If you are a trustee of a UK charitable foundation or you run a charitable foundation in the UK you may be familiar with the additional tax reporting and regulations imposed by the US FATCA (Foreign Account Tax Compliance Act) rules on bank and financial accounts held by charities.
Complex regulations released by the US Treasury Department implementing the FATCA rules on a global basis include a complex variety of procedures for non-US charities to comply with the FATCA reporting requirements. These rules potentially apply both reporting requirements with respect to US persons associated with these charities and a withholding tax on US source passive income and proceeds of sale of stock.
The fact that a charity has no direct US investments or connection with the United States will not prevent FATCA being applied by their bankers and brokers, who will probably be registering as participating foreign financial institutions under most of the FATCA rules.
The UK, along with most of the rest of the world, is creating an inter-governmental agreement (‘IGA’) to replace the normal FATCA regime with a modified regime whereby compliance for UK charities will be simplified. HMRC has issued guidelines to implement these rules.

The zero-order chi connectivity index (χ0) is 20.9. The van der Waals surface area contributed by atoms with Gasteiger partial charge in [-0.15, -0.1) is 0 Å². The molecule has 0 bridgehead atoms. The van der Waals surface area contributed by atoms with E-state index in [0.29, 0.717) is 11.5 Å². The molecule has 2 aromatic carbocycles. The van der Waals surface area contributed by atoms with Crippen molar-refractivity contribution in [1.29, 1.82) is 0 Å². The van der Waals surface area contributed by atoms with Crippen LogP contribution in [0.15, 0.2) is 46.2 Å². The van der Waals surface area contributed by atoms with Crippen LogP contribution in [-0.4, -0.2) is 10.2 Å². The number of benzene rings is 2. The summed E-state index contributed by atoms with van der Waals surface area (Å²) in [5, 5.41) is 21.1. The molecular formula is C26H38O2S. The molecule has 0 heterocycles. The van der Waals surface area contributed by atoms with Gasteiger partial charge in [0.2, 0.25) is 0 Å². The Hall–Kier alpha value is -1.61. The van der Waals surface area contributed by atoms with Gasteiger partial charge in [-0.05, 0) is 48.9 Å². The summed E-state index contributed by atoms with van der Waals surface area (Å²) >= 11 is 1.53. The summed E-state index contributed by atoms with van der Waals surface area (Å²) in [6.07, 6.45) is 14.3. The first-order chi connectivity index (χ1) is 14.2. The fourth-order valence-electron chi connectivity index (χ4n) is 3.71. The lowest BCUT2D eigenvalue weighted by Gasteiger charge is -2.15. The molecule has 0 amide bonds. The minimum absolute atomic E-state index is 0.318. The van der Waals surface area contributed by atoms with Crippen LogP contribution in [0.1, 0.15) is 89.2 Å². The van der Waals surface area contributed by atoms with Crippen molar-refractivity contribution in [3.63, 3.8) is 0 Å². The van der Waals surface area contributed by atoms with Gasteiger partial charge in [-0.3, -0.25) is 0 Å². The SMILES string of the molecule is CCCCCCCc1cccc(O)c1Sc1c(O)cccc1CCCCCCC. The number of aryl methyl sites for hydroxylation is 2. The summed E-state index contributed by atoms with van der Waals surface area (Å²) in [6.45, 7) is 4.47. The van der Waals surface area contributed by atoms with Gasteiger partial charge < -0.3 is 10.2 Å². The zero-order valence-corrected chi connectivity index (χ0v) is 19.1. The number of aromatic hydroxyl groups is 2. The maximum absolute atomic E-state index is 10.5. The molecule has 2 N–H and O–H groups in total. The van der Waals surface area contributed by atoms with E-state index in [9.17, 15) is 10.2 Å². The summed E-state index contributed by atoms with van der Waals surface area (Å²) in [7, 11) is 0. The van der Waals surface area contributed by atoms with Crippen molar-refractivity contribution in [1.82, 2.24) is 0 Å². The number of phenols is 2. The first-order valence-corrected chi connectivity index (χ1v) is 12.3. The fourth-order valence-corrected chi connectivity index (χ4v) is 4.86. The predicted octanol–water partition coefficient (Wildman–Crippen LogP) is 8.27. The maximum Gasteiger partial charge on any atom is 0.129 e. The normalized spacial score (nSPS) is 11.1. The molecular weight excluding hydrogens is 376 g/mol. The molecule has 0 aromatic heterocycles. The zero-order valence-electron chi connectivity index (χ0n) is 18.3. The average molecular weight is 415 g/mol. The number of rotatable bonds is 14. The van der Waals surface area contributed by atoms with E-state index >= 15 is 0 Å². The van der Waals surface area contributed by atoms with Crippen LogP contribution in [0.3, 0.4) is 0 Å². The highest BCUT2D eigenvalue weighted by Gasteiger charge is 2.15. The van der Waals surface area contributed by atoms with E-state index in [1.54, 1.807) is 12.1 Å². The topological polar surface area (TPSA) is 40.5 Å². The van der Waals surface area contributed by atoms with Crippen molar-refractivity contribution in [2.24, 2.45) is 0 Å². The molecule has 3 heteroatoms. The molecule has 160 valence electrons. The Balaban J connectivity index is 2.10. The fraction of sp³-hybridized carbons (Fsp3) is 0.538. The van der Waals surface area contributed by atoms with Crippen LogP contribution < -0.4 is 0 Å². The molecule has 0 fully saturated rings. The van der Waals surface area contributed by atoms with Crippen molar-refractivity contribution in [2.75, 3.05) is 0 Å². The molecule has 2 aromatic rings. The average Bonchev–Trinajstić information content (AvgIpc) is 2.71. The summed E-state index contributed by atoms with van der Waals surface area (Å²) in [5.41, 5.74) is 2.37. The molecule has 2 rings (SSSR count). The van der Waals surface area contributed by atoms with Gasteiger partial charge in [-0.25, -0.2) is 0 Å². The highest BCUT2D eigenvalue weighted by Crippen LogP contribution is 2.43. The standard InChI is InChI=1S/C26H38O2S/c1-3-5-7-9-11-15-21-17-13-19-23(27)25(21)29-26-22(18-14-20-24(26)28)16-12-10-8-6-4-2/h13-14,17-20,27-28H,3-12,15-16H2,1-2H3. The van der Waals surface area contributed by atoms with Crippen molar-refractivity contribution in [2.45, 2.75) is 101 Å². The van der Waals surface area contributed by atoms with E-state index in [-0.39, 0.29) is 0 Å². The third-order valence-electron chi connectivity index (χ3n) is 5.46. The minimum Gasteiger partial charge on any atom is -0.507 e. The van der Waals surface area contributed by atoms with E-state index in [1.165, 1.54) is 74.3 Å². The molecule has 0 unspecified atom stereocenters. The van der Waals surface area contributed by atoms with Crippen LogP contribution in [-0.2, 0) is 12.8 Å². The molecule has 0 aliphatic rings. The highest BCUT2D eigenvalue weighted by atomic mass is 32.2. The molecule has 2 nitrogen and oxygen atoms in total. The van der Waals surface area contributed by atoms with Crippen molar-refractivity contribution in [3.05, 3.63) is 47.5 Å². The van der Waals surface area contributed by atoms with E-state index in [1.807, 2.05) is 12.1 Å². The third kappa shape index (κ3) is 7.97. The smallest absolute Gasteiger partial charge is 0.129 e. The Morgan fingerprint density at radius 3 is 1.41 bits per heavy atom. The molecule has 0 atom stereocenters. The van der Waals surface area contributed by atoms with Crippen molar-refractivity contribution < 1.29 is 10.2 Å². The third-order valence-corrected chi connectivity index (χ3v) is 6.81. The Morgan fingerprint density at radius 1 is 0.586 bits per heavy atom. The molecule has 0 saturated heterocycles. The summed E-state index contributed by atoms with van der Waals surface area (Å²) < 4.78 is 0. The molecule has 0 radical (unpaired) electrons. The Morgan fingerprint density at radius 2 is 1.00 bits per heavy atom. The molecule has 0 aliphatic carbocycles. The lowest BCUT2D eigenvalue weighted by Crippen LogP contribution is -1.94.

Under the UK IGA and the HMRC guidelines, most UK charities will be ‘certified deemed compliant’ if they are:
(1) registered as a charity with the Charity Commission in England;
(2) registered with HMRC for charitable tax purposes;
(3) registered as a charity with the office of the Scottish Charity Regulator, and;
(4) a community amateur sports club rep which is registered with HMRC. Separate requirements apply to non-US Chambers of Commerce, business leagues and others which can qualify for a different FATCA category under the UK IGA.
However, charities should bear in mind that, with respect to their direct US investment portfolio, they will still be subject to regular US with holding tax unless they go through the US with holding tax certification requirements.
They will need to comply with the W8 filing requirements which request that they certify that they are equivalent to a US non-profit organisation.
Complications under the IGA can arise if your charity is not aUKresident organisation or you do not qualify under the above tests.
Charities in theUKdo not have to register with the IRS, as long as they qualify under the IGA. However, they still have to provide W8EXP or W8BEN-E to banks or investment houses.
Overall, this is good news for UK charities and for dual qualified charitable structures.